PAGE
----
Michael Mann, Having an impact
Posted by Jeff Id on November 10, 2009
There was an absolutely fantastic quote from the recent Finnish news program including Steve McIntyre on hockey sticks. People have bent over backwards from RC and elsewhere to accept an upside down proxy as real data. It’s been entertaining to say the least. Here is an excerpt which should bring joy to the hearts of anyone who’s been snipped at RC while trying to discuss real science.
VO: At least two research teams close to the IPCC added the sediment data collected by Finnish researchers as part of their own paleoclimatic model reconstructions. This was done with agreement, but the Finns were surprised to see that in a study published this September, their data and interpretation of its’ meaning had been turned upside down. Here is the millennial temperature reconstruction from Korttajärvi done by the Finns:VO: And here we have the same data presented by the hockey team:
VO: A nice hockey stick has emerged from the Korttajärvi mud. What in the Finnish study signified cold, had been turned into warmth in the IPCC science and vice versa. This interpretation passed the scientific peer review.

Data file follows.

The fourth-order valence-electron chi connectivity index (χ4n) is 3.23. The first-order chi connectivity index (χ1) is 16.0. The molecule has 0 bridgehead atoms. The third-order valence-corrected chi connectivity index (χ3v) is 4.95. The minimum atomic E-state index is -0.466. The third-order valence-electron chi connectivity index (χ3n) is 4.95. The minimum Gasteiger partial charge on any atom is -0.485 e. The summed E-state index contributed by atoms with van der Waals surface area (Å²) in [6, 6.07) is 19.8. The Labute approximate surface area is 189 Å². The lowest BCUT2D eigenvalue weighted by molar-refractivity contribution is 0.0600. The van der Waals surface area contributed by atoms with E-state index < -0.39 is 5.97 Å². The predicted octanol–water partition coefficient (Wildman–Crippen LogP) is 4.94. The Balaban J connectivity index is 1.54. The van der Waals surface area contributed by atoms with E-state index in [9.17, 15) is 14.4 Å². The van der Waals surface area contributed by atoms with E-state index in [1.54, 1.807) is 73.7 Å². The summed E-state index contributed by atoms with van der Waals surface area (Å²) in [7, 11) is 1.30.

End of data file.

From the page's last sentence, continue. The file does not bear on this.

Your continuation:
Dr. Atte Korhola, professor of environmental change at the University of Helsinki, is an expert in lake sediment studies.
Atte Korhola: “Some curves and data have been used upside down, and this is not a compliment to climate science. And in this context it is relevant to note that the same people who are behind this are running what may be the world’s most influential climate website, RealClimate. With this they are contributing to the credibility of science – or reducing it. And in my opinion this is alarming because it bears on the credibility of the field, and if these kinds of things emerge often – that data have been used insufficiently or even falsely, or if data series have been truncated or they have not been appropriately published (for replication), it obviously erodes the credibility, and this is a serious problem.”
VO: The author of the September study, Darrell Kaufman, admitted his mistake two weeks ago and sent a correction to the journal Science. But the main author of a previous study, Michael Mann, the father of the original hockey stick, still sticks to the claim that a hockey stick was found at the bottom of lake Korttajärvi.
It’s like a breath of fresh air when things make sense. The full Finnish video is on YouTube now: